Janet Tavakoli is a Chicago-based consultant with experience structuring and trading credit derivatives. With her knowledge of these complex securities, the tough-talking principal of Tavakoli Structured Finance has unique insight into the workings of the money economy, and has decried the low morals of high finance to any who would listen. Her new e-book, aptly titled The New Robber Barons, chronicles the unpunished, illegal socialization of losses and privatization of gains that have characterized our era of fraudulent securitization and backscratching bailouts.
In this month’s cover story (“Finding the Culprits”), Tavakoli laments the cozy, nay crony relationships between Washington and Wall Street. MF Global’s Jon Corzine, erstwhile U.S. senator and Goldman Sachs alum, personifies the dysfunction: More than $1 billion disappeared from customer accounts following years of irregularities that examiners failed to probe.
Tavakoli has written books and taught university courses on structured finance and it is useful to have someone with her knowledge and moral compass evaluating today’s financial scandals. She calls for a return to the separation of commercial and investment banking activity that ended with the repeal of Glass-Steagall in1999, and this makes sense from a policy point of view.
But something far more fundamental than technical expertise and sensible regulation is missing in today’s economy — and that is an ethically aware workforce. Congress has responded to scandals with sweeping increases in regulation, such as the Sarbanes-Oxley and Dodd-Frank bills. While these help to maintain employment among CPAs and lawyers (trillions of dollars have already been spent in compliance), they do little to arrest the tide of unethical behavior in corporate America.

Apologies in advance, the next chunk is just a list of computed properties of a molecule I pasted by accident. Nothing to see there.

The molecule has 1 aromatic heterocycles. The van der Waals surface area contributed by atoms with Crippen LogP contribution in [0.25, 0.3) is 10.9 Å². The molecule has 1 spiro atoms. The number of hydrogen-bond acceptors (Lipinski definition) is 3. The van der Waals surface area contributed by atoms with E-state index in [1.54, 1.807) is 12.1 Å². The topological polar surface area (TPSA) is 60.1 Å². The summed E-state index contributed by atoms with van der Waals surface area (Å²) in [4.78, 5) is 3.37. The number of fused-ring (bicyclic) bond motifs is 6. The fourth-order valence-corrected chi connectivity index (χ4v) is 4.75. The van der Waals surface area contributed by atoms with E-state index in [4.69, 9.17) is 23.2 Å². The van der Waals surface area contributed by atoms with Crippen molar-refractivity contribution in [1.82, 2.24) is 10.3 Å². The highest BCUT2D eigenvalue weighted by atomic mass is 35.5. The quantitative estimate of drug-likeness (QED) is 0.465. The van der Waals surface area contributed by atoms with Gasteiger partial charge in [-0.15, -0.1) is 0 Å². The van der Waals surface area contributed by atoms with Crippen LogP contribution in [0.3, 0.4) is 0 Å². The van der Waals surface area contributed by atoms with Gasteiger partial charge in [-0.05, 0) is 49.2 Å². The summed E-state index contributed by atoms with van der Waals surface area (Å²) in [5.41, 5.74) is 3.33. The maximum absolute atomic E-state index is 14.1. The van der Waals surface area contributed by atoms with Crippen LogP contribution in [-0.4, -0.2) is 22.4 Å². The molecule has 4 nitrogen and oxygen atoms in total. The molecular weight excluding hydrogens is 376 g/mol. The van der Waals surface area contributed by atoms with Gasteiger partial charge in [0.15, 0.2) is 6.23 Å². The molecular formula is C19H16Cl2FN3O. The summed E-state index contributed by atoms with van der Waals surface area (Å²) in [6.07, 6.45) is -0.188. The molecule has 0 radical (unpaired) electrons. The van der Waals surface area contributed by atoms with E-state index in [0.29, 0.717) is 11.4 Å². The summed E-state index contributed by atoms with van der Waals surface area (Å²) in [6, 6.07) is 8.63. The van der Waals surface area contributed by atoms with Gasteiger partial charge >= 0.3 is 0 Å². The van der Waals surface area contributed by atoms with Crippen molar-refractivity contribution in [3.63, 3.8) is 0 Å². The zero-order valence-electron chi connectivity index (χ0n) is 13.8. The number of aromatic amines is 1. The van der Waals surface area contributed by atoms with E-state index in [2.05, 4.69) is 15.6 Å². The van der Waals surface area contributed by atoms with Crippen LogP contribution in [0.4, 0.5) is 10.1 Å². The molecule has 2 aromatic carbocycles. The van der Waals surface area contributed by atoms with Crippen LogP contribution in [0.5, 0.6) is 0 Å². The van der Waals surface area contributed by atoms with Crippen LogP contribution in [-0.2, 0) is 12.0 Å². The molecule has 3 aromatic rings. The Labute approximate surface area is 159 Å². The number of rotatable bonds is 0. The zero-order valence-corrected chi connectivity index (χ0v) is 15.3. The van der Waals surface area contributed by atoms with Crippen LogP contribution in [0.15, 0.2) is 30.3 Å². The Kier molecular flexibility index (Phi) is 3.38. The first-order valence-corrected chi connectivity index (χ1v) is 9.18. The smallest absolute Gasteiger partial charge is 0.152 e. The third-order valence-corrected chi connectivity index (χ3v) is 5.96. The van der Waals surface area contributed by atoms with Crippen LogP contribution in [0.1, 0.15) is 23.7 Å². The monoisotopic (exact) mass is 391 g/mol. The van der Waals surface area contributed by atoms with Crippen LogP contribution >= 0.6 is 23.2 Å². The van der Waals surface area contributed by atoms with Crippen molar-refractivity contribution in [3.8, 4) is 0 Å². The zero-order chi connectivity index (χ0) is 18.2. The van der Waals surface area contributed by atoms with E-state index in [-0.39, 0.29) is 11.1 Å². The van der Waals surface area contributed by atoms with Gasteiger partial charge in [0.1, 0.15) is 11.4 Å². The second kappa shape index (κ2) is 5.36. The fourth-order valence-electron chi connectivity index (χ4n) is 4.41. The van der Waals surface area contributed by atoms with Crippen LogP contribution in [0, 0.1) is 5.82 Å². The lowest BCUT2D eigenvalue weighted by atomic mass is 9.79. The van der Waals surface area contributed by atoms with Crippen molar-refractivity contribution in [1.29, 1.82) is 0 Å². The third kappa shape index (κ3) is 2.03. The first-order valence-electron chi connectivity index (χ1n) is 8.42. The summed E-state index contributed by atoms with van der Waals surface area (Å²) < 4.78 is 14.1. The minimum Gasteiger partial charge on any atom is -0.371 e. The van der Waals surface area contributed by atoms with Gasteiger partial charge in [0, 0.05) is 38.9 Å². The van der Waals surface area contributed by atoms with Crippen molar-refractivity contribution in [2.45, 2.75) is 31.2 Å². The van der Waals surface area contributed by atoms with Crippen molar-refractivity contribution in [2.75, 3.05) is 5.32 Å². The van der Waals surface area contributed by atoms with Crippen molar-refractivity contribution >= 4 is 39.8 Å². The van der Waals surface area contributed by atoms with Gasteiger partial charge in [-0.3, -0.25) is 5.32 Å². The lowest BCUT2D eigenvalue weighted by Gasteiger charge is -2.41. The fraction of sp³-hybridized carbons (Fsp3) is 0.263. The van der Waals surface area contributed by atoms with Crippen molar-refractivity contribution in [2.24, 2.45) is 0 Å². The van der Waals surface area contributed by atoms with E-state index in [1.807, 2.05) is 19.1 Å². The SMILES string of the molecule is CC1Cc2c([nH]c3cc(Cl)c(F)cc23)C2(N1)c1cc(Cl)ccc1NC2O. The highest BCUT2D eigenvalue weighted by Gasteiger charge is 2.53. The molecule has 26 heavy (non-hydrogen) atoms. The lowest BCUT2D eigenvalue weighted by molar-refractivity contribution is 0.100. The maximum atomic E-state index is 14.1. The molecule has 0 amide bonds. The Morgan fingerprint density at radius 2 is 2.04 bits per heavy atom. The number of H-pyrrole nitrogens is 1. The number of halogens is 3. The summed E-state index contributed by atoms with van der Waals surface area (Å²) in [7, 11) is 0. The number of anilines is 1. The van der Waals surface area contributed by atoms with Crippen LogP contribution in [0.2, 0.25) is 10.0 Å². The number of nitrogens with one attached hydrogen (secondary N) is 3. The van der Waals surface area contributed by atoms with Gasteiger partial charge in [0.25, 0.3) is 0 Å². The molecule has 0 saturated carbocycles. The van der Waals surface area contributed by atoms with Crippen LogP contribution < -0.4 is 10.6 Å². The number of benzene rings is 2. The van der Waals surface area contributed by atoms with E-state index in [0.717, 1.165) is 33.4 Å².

It has become fashionable in recent years to strengthen the business ethics component of MBA programs. While the trend should be encouraged (in every field, not just business), university-level programs come into play only after a person’s essential moral character has been formed.
The budget deficit gets unceasing press attention, but the character deficit of America’s youth bodes is even more alarming. A survey of 43,000 U.S. high school students in 2010 by the Josephson Institute found that one in three boys, and one in four girls, admitted to shoplifting, while 21% admitted stealing from a parent or relative and 18% from a friend. Even larger proportions of students lied to save money (48% of males, 35% of females), and an outright majority of students (59%) admitted to cheating on tests.
Said Michael Josephson, founder of the Institute, which has conducted these report cards since 1992: “As bad as these numbers are, they appear to be understated. More than one in four students confessed they lied on at least one or two survey questions.” Despite these appalling statistics, 92% of surveyed students were satisfied with their personal ethics.
The financial services industry of the future, if it is to avoid further scandal, needs a cadre of ethically sensitive individuals to root out the liars, cheaters and thieves who will inevitably find their way into high positions.
Financial services firms, large and small, have long fallen over themselves to back financial literacy programs. Who will step up and sponsor youth-oriented ethical literacy programs?